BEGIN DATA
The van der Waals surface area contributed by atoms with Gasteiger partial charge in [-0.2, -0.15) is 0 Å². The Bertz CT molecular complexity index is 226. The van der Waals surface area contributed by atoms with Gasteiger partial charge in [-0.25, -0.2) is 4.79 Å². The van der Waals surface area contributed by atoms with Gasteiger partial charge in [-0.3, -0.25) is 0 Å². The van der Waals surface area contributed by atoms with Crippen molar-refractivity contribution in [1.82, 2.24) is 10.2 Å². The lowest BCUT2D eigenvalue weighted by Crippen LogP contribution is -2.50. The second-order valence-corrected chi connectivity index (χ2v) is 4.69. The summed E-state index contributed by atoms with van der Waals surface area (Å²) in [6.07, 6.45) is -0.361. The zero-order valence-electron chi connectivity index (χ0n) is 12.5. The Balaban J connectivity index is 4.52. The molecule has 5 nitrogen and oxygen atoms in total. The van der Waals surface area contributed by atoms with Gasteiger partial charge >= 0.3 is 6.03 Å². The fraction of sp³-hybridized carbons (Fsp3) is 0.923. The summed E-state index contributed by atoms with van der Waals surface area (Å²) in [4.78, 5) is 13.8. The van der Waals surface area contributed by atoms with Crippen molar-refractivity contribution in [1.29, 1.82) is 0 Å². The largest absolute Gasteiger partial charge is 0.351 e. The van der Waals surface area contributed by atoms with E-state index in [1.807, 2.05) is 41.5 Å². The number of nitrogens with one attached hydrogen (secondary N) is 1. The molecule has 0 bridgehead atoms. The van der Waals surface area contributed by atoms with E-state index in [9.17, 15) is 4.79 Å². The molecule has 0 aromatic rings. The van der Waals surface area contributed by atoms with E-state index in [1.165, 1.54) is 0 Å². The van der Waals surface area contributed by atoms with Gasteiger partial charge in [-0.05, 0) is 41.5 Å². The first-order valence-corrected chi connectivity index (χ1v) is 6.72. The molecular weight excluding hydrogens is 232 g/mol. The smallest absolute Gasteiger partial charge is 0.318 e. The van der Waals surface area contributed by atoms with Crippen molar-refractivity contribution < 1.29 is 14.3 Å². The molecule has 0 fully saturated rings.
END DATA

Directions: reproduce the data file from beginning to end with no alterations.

The van der Waals surface area contributed by atoms with Gasteiger partial charge in [-0.2, -0.15) is 0 Å². The Bertz CT molecular complexity index is 226. The van der Waals surface area contributed by atoms with Gasteiger partial charge in [-0.25, -0.2) is 4.79 Å². The van der Waals surface area contributed by atoms with Gasteiger partial charge in [-0.3, -0.25) is 0 Å². The van der Waals surface area contributed by atoms with Crippen molar-refractivity contribution in [1.82, 2.24) is 10.2 Å². The lowest BCUT2D eigenvalue weighted by Crippen LogP contribution is -2.50. The second-order valence-corrected chi connectivity index (χ2v) is 4.69. The summed E-state index contributed by atoms with van der Waals surface area (Å²) in [6.07, 6.45) is -0.361. The zero-order valence-electron chi connectivity index (χ0n) is 12.5. The Balaban J connectivity index is 4.52. The molecule has 5 nitrogen and oxygen atoms in total. The van der Waals surface area contributed by atoms with Gasteiger partial charge >= 0.3 is 6.03 Å². The fraction of sp³-hybridized carbons (Fsp3) is 0.923. The summed E-state index contributed by atoms with van der Waals surface area (Å²) in [4.78, 5) is 13.8. The van der Waals surface area contributed by atoms with Crippen molar-refractivity contribution in [1.29, 1.82) is 0 Å². The largest absolute Gasteiger partial charge is 0.351 e. The van der Waals surface area contributed by atoms with E-state index in [1.807, 2.05) is 41.5 Å². The number of nitrogens with one attached hydrogen (secondary N) is 1. The molecule has 0 bridgehead atoms. The van der Waals surface area contributed by atoms with E-state index in [9.17, 15) is 4.79 Å². The molecule has 0 aromatic rings. The van der Waals surface area contributed by atoms with E-state index in [1.165, 1.54) is 0 Å². The van der Waals surface area contributed by atoms with Gasteiger partial charge in [-0.05, 0) is 41.5 Å². The first-order valence-corrected chi connectivity index (χ1v) is 6.72. The molecular weight excluding hydrogens is 232 g/mol. The smallest absolute Gasteiger partial charge is 0.318 e. The van der Waals surface area contributed by atoms with Crippen molar-refractivity contribution < 1.29 is 14.3 Å². The molecule has 0 fully saturated rings.